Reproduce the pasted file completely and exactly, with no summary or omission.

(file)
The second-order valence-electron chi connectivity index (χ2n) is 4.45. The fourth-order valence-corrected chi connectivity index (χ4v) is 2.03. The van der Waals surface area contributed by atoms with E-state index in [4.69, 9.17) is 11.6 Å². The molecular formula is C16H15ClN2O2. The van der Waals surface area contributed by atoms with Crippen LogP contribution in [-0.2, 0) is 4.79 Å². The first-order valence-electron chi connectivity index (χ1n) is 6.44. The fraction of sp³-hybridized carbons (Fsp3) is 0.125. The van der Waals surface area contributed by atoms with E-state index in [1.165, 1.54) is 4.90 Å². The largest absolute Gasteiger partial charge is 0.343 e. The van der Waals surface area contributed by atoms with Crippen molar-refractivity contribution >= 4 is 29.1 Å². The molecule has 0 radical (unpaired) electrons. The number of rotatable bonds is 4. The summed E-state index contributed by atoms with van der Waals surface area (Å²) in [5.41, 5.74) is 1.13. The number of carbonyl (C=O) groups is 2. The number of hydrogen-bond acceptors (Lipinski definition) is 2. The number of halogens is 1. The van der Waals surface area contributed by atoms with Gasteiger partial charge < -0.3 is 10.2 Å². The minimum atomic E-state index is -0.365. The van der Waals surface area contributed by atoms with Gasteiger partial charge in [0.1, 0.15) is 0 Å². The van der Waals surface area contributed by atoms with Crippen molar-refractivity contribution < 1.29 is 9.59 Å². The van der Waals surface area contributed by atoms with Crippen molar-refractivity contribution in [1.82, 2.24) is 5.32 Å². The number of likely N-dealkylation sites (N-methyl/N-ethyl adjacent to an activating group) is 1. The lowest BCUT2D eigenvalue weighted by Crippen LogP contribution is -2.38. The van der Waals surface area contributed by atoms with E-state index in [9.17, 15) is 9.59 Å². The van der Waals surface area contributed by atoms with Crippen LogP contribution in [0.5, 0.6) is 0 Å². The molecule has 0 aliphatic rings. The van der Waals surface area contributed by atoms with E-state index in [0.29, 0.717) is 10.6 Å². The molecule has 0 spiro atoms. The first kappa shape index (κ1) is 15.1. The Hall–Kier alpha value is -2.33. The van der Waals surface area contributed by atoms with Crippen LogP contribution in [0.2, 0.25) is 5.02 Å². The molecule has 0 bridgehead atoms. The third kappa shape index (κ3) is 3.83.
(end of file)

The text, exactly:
The second-order valence-electron chi connectivity index (χ2n) is 4.45. The fourth-order valence-corrected chi connectivity index (χ4v) is 2.03. The van der Waals surface area contributed by atoms with E-state index in [4.69, 9.17) is 11.6 Å². The molecular formula is C16H15ClN2O2. The van der Waals surface area contributed by atoms with Crippen LogP contribution in [-0.2, 0) is 4.79 Å². The first-order valence-electron chi connectivity index (χ1n) is 6.44. The fraction of sp³-hybridized carbons (Fsp3) is 0.125. The van der Waals surface area contributed by atoms with E-state index in [1.165, 1.54) is 4.90 Å². The largest absolute Gasteiger partial charge is 0.343 e. The van der Waals surface area contributed by atoms with Crippen molar-refractivity contribution >= 4 is 29.1 Å². The molecule has 0 radical (unpaired) electrons. The number of rotatable bonds is 4. The summed E-state index contributed by atoms with van der Waals surface area (Å²) in [5.41, 5.74) is 1.13. The number of carbonyl (C=O) groups is 2. The number of hydrogen-bond acceptors (Lipinski definition) is 2. The number of halogens is 1. The van der Waals surface area contributed by atoms with Gasteiger partial charge < -0.3 is 10.2 Å². The minimum atomic E-state index is -0.365. The van der Waals surface area contributed by atoms with Gasteiger partial charge in [0.1, 0.15) is 0 Å². The van der Waals surface area contributed by atoms with Crippen molar-refractivity contribution < 1.29 is 9.59 Å². The van der Waals surface area contributed by atoms with Crippen molar-refractivity contribution in [1.82, 2.24) is 5.32 Å². The number of likely N-dealkylation sites (N-methyl/N-ethyl adjacent to an activating group) is 1. The lowest BCUT2D eigenvalue weighted by Crippen LogP contribution is -2.38. The van der Waals surface area contributed by atoms with E-state index in [9.17, 15) is 9.59 Å². The van der Waals surface area contributed by atoms with Crippen LogP contribution in [0.5, 0.6) is 0 Å². The molecule has 0 aliphatic rings. The van der Waals surface area contributed by atoms with E-state index in [0.29, 0.717) is 10.6 Å². The molecule has 0 spiro atoms. The first kappa shape index (κ1) is 15.1. The Hall–Kier alpha value is -2.33. The van der Waals surface area contributed by atoms with Crippen LogP contribution in [0.2, 0.25) is 5.02 Å². The molecule has 0 bridgehead atoms. The third kappa shape index (κ3) is 3.83.